Don’t Do It

Fine Time < Don’t Do It > All The Way

I’ve been thinking about New Order’s approach to releasing singles, in terms of how they changed from a) offering purpose-written singles that didn’t appear on albums, often with a bespoke B-side that was as good as (if not better than) the A-side, to b) mainly drawing singles from albums, with multiple remixes, and/or dub-versions, and/or album outtakes as the B-side. It is a distinct evolution that reflects changing philosophies, band activity levels, and label priorities. I’ve always appreciated a unique B-side, along with a couple of quality remixes and/or dub versions, but I’m not convinced that offering a dozen remixes of the same track is a value proposition – particularly when they’re spread (and duplicated) across multiple CDs & records, supposed ‘promos’, and digital-only offerings. 4 quality versions will trump 10 ordinary ones any day, which is why Factory seemed to find the right balance of quality vs. quantity with its releases: usually 1 primary + 1 remix record, with little (if any) duplication. In retrospect things got a bit silly during the band’s London period.

In my estimation Fine Time was the first New Order single drawn from an album that included an album outtake as its ‘flip, with Don’t Do It recorded during the Technique sessions but relegated from the LP. To these ears Don’t Do It’s DNA – being a sample-driven instrumental with a darker tone – harks back to Murder and Evil Dust, with a melodic core that reminds me a little of Thieves Like Us.  It’s interesting to note that the band had enough instrumental outtakes from the Technique sessions to populate all of the album’s singles (as well as using The Happy One – another album outtake – on the Substance video), so clearly their Ibiza outing got the creative juices flowing…

I sense a strong Morris/Gilbert input on Don’t Do It, from the harpsichord intro to the many samples, the melodic string-strike motif and synth atmospheres. Hook’s bass and Sumner’s lead guitar are mixed comparatively low and meander almost side by side underneath the track where it feels like a verse vocal should be. Perhaps the track feels slightly unfinished and was destined for more, however the  apparent ‘space’ in Don’t Do It allows the samples to dominate. With the (curiously emphasized) ‘Don’t put your finger on the button‘ line, lots of gunfire, spooky ‘We’re going to get you‘ & ‘It’s going to hound you‘ extracts from the BBC’s television play ‘Play On One – On The River‘ episode, and ending on a back-masked sample from The Exorcist, Don’t Do It is anything but a pleasant walk in the sunshine and (now that I think about it) would make a worthy inclusion on an ‘Eighties Nuclear Threat’ megamix. Note to self…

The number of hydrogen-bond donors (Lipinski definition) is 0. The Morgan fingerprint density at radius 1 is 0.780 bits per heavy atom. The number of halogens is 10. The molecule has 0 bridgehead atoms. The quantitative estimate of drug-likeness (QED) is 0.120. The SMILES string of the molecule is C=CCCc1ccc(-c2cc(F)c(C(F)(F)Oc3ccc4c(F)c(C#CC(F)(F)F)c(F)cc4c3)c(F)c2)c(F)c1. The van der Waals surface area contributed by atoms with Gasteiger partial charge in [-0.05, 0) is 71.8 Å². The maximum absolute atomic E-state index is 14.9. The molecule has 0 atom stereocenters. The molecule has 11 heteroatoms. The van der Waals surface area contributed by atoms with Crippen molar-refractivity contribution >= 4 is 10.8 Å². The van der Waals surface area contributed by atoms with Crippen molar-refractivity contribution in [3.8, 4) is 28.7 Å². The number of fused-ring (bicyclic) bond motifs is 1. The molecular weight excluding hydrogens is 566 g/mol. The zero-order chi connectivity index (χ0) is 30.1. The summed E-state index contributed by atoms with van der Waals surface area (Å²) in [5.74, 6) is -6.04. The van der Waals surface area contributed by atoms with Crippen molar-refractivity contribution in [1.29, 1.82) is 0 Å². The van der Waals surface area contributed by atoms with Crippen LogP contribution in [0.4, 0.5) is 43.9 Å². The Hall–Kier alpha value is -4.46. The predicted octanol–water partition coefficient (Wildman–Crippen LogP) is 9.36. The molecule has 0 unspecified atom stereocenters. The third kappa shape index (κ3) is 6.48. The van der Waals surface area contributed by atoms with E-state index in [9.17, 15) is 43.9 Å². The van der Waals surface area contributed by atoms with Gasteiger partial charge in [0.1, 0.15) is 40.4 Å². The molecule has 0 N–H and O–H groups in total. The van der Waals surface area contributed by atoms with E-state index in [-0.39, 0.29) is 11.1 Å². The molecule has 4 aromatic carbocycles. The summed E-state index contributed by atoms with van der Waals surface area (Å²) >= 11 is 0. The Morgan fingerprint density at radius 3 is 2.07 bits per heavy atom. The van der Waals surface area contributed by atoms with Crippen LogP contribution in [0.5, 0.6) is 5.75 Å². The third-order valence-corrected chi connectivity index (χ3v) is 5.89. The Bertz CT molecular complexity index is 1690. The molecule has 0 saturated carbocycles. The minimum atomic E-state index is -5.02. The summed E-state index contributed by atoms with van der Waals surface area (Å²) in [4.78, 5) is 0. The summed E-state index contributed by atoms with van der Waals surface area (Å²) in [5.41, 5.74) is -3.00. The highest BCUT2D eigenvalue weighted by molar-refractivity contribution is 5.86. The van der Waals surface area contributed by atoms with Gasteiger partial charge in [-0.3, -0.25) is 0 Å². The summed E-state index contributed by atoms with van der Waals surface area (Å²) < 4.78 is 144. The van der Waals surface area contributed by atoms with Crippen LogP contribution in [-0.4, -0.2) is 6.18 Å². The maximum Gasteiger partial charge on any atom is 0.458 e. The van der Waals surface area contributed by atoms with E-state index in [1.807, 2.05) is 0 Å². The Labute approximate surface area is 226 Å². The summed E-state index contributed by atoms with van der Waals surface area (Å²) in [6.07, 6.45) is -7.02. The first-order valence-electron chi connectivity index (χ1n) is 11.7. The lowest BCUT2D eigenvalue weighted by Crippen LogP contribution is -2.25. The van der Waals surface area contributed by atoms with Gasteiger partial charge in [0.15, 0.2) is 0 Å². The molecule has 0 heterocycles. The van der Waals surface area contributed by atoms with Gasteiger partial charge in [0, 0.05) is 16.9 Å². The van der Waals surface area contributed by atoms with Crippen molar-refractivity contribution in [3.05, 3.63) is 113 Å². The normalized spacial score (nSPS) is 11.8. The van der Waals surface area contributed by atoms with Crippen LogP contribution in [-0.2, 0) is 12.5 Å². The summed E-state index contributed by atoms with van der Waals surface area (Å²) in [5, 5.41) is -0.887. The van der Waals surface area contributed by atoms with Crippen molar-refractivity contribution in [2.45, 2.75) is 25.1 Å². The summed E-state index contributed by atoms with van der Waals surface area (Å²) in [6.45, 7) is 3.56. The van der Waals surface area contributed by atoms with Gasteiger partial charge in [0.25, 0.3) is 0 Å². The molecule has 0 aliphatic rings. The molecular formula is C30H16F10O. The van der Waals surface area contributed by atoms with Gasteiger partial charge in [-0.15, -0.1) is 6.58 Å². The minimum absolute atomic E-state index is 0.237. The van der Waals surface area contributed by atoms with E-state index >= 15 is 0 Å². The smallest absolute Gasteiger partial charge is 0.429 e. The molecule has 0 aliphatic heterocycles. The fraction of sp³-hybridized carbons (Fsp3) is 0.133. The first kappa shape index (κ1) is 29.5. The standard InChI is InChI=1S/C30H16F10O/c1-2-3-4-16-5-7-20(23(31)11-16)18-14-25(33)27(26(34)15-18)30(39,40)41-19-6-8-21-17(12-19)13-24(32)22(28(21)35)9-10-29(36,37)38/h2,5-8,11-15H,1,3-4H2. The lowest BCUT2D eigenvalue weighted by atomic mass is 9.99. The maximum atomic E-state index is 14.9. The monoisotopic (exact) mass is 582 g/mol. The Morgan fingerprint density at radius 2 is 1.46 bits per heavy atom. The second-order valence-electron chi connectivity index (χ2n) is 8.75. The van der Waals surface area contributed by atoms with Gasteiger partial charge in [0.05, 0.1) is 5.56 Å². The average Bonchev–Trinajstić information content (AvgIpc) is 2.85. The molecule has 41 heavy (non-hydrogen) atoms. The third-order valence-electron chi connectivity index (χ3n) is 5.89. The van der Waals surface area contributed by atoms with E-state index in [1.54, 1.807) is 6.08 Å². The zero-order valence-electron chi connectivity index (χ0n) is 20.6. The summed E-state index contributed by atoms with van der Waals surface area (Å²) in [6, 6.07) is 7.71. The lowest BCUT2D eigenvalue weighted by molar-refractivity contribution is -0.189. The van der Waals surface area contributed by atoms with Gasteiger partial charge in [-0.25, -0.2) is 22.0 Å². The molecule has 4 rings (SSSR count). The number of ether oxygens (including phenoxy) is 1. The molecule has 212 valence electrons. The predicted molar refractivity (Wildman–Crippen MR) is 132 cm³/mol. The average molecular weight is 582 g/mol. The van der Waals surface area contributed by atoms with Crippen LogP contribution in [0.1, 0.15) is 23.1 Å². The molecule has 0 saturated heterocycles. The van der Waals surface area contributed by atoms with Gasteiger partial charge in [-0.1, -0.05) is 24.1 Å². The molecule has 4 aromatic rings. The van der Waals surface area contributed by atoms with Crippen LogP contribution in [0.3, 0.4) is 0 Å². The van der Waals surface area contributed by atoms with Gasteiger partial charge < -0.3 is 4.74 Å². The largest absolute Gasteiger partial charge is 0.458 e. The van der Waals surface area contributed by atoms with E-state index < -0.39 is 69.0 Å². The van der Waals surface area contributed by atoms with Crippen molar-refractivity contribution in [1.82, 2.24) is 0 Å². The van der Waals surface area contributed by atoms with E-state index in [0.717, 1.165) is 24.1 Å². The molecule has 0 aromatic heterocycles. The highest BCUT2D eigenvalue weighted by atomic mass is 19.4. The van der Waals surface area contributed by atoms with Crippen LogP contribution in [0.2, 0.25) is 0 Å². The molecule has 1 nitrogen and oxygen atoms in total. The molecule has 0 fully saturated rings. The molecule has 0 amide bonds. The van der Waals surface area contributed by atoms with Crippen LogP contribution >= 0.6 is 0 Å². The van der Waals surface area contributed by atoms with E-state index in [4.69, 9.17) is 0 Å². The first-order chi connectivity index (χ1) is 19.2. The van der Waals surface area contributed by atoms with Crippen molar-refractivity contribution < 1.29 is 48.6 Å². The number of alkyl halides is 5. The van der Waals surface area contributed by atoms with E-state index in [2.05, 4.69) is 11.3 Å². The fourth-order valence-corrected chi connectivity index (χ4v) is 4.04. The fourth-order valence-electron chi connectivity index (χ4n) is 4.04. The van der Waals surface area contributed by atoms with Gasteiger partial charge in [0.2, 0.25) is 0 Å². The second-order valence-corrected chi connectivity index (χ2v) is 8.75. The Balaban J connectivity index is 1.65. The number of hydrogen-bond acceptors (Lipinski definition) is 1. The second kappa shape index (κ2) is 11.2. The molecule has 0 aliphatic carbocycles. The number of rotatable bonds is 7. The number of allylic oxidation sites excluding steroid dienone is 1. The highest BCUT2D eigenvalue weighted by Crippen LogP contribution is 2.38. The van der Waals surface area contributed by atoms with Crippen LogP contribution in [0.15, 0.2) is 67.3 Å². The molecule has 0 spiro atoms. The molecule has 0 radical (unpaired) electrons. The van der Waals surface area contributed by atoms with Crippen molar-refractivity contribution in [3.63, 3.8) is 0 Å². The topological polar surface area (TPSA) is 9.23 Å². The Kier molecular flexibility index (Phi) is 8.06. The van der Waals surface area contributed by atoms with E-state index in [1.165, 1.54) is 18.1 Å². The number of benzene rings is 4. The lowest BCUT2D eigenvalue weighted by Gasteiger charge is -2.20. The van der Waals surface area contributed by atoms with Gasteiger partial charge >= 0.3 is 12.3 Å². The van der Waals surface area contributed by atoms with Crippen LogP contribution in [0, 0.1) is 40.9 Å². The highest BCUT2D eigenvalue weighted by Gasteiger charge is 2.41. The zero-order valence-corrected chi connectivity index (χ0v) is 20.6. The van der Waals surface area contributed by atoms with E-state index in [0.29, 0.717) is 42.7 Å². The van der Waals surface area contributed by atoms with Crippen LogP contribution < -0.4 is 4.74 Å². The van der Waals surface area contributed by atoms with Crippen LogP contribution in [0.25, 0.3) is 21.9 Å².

Don’t Do It is a strong, dramatic instrumental B-side that counters the party on Side A. It’s the polar opposite of Fine Time, and as such the pairing made for a very unconventional and excellent single release.

Rating: xxxio

Most recently available on: Technique (Collector’s Edition)

3 thoughts on “Don’t Do It

  1. Great instrumental. Very dark and foreboding.
    First time i heard it on headphones, I remember being a little surprised and disturbed by the ‘We’re going to get you line’.

    One of the first things myself and a mate did when we got hold of a sampler in about 1990 was sample the backwards bits and reverse them to see what they said.
    There were rumours back then that there was a line from The Exorcist in it, but us not really knowing the film (it was banned here until the late 90s) and it being pre-internet, we didn’t really know what to look out for.

    So, when we finally made out the line (I think we had to clean things up a bit and either slow things down or speed it up), we were rather pleased with ourselves in finding it.
    We didn’t realise until much later that that particular line is one of the more famous ones in the film.

    Liked by 1 person

    1. Yes that Exorcist sample is one of the more diabolical ones…

      I hear you: re Sampling. I have a library of Ensoniq EPS floppy disks full of NO drum loops, snare sounds, bass notes, frogs, etc. Thieving riffs took effort in those days 😉


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